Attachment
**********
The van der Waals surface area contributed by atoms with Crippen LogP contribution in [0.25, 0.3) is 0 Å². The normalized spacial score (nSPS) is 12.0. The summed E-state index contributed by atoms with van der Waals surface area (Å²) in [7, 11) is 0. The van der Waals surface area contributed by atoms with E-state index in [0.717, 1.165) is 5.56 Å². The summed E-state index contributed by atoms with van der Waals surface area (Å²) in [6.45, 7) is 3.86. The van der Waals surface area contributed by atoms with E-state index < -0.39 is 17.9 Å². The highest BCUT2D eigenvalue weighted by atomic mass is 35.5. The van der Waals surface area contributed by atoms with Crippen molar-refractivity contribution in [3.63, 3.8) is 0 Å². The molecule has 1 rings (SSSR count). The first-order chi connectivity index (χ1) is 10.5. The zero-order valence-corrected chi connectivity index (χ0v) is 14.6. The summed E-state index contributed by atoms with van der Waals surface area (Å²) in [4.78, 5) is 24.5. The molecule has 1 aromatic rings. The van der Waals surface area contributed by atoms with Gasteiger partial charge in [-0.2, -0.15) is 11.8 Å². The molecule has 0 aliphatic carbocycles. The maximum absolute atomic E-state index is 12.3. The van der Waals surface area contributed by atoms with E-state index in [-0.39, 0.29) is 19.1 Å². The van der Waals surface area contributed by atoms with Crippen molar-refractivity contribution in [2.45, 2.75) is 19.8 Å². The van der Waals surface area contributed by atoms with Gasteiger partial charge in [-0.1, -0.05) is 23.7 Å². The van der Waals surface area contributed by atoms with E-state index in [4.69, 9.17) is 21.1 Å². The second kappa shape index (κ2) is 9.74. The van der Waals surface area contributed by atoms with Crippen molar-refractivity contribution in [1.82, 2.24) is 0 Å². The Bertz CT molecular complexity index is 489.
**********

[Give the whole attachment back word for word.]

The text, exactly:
The van der Waals surface area contributed by atoms with Crippen LogP contribution in [0.25, 0.3) is 0 Å². The normalized spacial score (nSPS) is 12.0. The summed E-state index contributed by atoms with van der Waals surface area (Å²) in [7, 11) is 0. The van der Waals surface area contributed by atoms with E-state index in [0.717, 1.165) is 5.56 Å². The summed E-state index contributed by atoms with van der Waals surface area (Å²) in [6.45, 7) is 3.86. The van der Waals surface area contributed by atoms with E-state index < -0.39 is 17.9 Å². The highest BCUT2D eigenvalue weighted by atomic mass is 35.5. The van der Waals surface area contributed by atoms with Crippen molar-refractivity contribution in [3.63, 3.8) is 0 Å². The molecule has 1 rings (SSSR count). The first-order chi connectivity index (χ1) is 10.5. The zero-order valence-corrected chi connectivity index (χ0v) is 14.6. The summed E-state index contributed by atoms with van der Waals surface area (Å²) in [4.78, 5) is 24.5. The molecule has 1 aromatic rings. The van der Waals surface area contributed by atoms with Gasteiger partial charge in [-0.2, -0.15) is 11.8 Å². The molecule has 0 aliphatic carbocycles. The maximum absolute atomic E-state index is 12.3. The van der Waals surface area contributed by atoms with E-state index in [-0.39, 0.29) is 19.1 Å². The van der Waals surface area contributed by atoms with Crippen molar-refractivity contribution in [2.45, 2.75) is 19.8 Å². The van der Waals surface area contributed by atoms with Gasteiger partial charge in [-0.1, -0.05) is 23.7 Å². The van der Waals surface area contributed by atoms with E-state index in [4.69, 9.17) is 21.1 Å². The second kappa shape index (κ2) is 9.74. The van der Waals surface area contributed by atoms with Crippen molar-refractivity contribution in [1.82, 2.24) is 0 Å². The Bertz CT molecular complexity index is 489.